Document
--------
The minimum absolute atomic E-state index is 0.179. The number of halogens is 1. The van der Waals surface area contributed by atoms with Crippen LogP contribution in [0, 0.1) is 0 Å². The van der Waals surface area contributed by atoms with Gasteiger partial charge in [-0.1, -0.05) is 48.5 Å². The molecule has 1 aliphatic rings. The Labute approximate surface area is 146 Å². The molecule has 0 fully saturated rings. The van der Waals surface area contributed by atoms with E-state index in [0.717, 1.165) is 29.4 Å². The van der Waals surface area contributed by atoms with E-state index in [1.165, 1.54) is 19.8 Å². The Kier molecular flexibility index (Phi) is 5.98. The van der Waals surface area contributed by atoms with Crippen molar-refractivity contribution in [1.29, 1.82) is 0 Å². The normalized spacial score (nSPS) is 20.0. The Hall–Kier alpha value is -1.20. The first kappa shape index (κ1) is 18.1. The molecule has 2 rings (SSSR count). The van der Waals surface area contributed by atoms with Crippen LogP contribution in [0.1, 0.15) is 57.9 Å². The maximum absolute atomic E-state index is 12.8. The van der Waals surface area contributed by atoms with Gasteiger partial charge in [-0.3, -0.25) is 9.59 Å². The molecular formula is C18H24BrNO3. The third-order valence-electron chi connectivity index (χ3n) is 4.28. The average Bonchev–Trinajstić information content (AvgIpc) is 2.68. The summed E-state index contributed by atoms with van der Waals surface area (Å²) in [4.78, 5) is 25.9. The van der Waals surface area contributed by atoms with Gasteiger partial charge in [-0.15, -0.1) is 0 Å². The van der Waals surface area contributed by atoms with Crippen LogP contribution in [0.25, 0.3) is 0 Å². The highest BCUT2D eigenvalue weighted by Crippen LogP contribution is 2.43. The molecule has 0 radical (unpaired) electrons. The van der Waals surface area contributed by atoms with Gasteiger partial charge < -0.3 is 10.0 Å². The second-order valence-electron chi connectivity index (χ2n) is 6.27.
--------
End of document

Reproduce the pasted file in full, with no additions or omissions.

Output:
The minimum absolute atomic E-state index is 0.179. The number of halogens is 1. The van der Waals surface area contributed by atoms with Crippen LogP contribution in [0, 0.1) is 0 Å². The van der Waals surface area contributed by atoms with Gasteiger partial charge in [-0.1, -0.05) is 48.5 Å². The molecule has 1 aliphatic rings. The Labute approximate surface area is 146 Å². The molecule has 0 fully saturated rings. The van der Waals surface area contributed by atoms with E-state index in [0.717, 1.165) is 29.4 Å². The van der Waals surface area contributed by atoms with E-state index in [1.165, 1.54) is 19.8 Å². The Kier molecular flexibility index (Phi) is 5.98. The van der Waals surface area contributed by atoms with Crippen molar-refractivity contribution in [1.29, 1.82) is 0 Å². The normalized spacial score (nSPS) is 20.0. The Hall–Kier alpha value is -1.20. The first kappa shape index (κ1) is 18.1. The molecule has 2 rings (SSSR count). The van der Waals surface area contributed by atoms with Crippen LogP contribution in [0.1, 0.15) is 57.9 Å². The maximum absolute atomic E-state index is 12.8. The van der Waals surface area contributed by atoms with Gasteiger partial charge in [-0.3, -0.25) is 9.59 Å². The molecular formula is C18H24BrNO3. The third-order valence-electron chi connectivity index (χ3n) is 4.28. The average Bonchev–Trinajstić information content (AvgIpc) is 2.68. The summed E-state index contributed by atoms with van der Waals surface area (Å²) in [4.78, 5) is 25.9. The van der Waals surface area contributed by atoms with Gasteiger partial charge in [-0.15, -0.1) is 0 Å². The van der Waals surface area contributed by atoms with Crippen LogP contribution in [0.25, 0.3) is 0 Å². The highest BCUT2D eigenvalue weighted by Crippen LogP contribution is 2.43. The molecule has 0 radical (unpaired) electrons. The van der Waals surface area contributed by atoms with Gasteiger partial charge < -0.3 is 10.0 Å². The second-order valence-electron chi connectivity index (χ2n) is 6.27.